Re: Suggestions to reading txt files?

James Kanze <>
Fri, 5 Mar 2010 09:19:19 -0800 (PST)
On 4 Mar, 22:25, none <""mort\"@(none)"> wrote:

I have a .txt file containing strings ordered as a row*column
matrix, eg.:

a basd asdasd asdasd ada asdasd asdda
b basd asdasd asdasd ada asdasd asdda
c basd asdasd asdasd ada asdasd asdda
c basd asdasd asdasd ada asdasd asdda

The number of columns for each row is constant. I am trying to
write a function that given a txt file as the one above
returns the i,j element like:

std::string file = "c:\test.txt";

int rows = numberOfRows(file);
int columns = numberOfColumns(file);

for (int i=0; i<rows; i++) {
   for (int j=0; j<columns; j++) {
         std::string elem = readCell(i,j,file);

Any hints on a smart version of readCell are welcome since my
current version is pretty ugly...maybe there are some build in
functionality for this kind of txt file parsing that I have
missed ?

You'll have to define the problem a little bit better before we
can answer the question: are the number of rows and columns
known before hand, or does the program have to deduce them from
the code? What determines a column: white space, fixed length,
or? (I assume that '\n' determines a row. Otherwise, calling
them .txt files is perhaps not a good idea.) Are you looking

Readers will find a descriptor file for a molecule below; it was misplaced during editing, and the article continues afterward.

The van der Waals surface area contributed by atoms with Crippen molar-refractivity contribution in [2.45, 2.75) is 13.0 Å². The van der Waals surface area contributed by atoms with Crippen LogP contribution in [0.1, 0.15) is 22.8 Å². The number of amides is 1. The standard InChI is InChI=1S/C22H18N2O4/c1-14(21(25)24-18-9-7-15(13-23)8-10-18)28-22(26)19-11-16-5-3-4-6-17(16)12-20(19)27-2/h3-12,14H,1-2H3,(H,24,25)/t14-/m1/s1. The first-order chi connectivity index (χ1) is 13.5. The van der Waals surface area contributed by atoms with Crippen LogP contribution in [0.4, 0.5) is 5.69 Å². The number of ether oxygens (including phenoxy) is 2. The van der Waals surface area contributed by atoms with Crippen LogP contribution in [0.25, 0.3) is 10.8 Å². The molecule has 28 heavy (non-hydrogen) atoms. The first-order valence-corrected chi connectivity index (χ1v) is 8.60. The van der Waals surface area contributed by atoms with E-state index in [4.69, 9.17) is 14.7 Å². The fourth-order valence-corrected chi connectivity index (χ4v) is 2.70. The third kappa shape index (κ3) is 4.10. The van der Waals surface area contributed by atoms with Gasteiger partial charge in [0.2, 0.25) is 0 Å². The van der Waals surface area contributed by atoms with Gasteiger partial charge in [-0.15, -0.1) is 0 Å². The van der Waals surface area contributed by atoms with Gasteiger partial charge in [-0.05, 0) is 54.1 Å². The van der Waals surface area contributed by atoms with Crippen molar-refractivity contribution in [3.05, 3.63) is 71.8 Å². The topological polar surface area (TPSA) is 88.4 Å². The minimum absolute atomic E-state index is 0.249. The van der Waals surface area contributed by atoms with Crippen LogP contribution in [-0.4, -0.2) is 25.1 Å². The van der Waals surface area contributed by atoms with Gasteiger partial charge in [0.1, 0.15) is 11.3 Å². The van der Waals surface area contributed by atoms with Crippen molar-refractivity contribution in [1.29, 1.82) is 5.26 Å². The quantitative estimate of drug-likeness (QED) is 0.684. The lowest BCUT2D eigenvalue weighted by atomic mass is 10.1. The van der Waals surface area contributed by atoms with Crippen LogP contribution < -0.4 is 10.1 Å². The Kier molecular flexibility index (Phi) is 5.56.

for true random access: read a particular element without having
to read all of the preceding?

If the file will fit into memory, and the columns are white
space separated, perhaps something like the following would do
the trick:

    class FormattedFile
        std::vector<std::vector<std::string> > myData;
        static Fallible<std::vector<std::string> > readLine(
                std::istream& source );
        explicit FormattedFile( std::istream const& source );
        int rows() const { return myData.size(); }
        int columns() const { return myData[0].size(); }
        std::string at( int row, int column ) const
            assert( row >= 0 && row < myData.size()
                    && column >= 0 && column < myData[0].size() );
            return myData[row][column];

        std::istream& source)
        Fallible<std::vector<std::string> >
line( readLine( source ) );
        if ( ! line.isValid() ) {
            throw SomeError( "File is empty" );
        int columns = line.value().size();
        myData.push_back( line.value() );
        line = readLine( source );
        while ( line.isValid() ) {
            if ( line.value().size() != columns ) {
                throw SomeError( "Format error" );
            myData.push_back( line.value() );
            line = readLine( source );

    Fallible<std::vector<std::string> >
    FormattedFile::readLine( std::istream& source )
        Fallible<std::vector<std::string> > result;
        std::string line;
        if ( std::getline( source, line ) ) {
            std::istringstream tmp( line );
            std::vector<std::string> entry;
            std::string element;
            while ( tmp >> element ) {
                entry.push_back( element );
            result.validate( entry );
        return result;

This is only really valid for smaller files, however; once the
data starts occupying a significant part of the memory, it
ceases to be appropriate.

James Kanze

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